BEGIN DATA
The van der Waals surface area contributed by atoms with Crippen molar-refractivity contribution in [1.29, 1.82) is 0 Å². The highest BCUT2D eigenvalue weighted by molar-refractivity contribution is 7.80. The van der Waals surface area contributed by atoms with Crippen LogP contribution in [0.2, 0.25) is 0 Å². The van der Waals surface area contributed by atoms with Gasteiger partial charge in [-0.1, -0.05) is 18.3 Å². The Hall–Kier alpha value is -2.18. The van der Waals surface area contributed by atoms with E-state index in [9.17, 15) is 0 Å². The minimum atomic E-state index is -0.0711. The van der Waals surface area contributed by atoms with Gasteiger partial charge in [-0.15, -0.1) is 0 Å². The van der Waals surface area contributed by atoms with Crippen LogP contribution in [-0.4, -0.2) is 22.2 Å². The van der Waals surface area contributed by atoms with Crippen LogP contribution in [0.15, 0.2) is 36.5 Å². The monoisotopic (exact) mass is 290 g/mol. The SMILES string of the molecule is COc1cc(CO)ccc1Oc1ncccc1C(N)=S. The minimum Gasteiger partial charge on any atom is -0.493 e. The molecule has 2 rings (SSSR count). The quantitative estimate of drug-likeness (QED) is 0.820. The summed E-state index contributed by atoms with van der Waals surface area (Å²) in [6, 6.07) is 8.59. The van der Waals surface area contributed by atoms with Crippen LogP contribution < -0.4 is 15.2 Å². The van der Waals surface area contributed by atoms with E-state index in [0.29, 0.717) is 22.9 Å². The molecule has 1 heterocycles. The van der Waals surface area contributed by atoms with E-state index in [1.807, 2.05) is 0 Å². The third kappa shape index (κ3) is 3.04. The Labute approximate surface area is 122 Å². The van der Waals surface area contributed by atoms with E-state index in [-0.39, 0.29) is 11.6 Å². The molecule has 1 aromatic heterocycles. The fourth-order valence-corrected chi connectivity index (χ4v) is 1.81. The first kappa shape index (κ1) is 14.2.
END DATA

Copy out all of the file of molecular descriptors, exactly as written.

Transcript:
The van der Waals surface area contributed by atoms with Crippen molar-refractivity contribution in [1.29, 1.82) is 0 Å². The highest BCUT2D eigenvalue weighted by molar-refractivity contribution is 7.80. The van der Waals surface area contributed by atoms with Crippen LogP contribution in [0.2, 0.25) is 0 Å². The van der Waals surface area contributed by atoms with Gasteiger partial charge in [-0.1, -0.05) is 18.3 Å². The Hall–Kier alpha value is -2.18. The van der Waals surface area contributed by atoms with E-state index in [9.17, 15) is 0 Å². The minimum atomic E-state index is -0.0711. The van der Waals surface area contributed by atoms with Gasteiger partial charge in [-0.15, -0.1) is 0 Å². The van der Waals surface area contributed by atoms with Crippen LogP contribution in [-0.4, -0.2) is 22.2 Å². The van der Waals surface area contributed by atoms with Crippen LogP contribution in [0.15, 0.2) is 36.5 Å². The monoisotopic (exact) mass is 290 g/mol. The SMILES string of the molecule is COc1cc(CO)ccc1Oc1ncccc1C(N)=S. The minimum Gasteiger partial charge on any atom is -0.493 e. The molecule has 2 rings (SSSR count). The quantitative estimate of drug-likeness (QED) is 0.820. The summed E-state index contributed by atoms with van der Waals surface area (Å²) in [6, 6.07) is 8.59. The van der Waals surface area contributed by atoms with Crippen LogP contribution < -0.4 is 15.2 Å². The van der Waals surface area contributed by atoms with E-state index in [0.29, 0.717) is 22.9 Å². The molecule has 1 heterocycles. The van der Waals surface area contributed by atoms with E-state index in [1.807, 2.05) is 0 Å². The third kappa shape index (κ3) is 3.04. The Labute approximate surface area is 122 Å². The van der Waals surface area contributed by atoms with E-state index in [-0.39, 0.29) is 11.6 Å². The molecule has 1 aromatic heterocycles. The fourth-order valence-corrected chi connectivity index (χ4v) is 1.81. The first kappa shape index (κ1) is 14.2.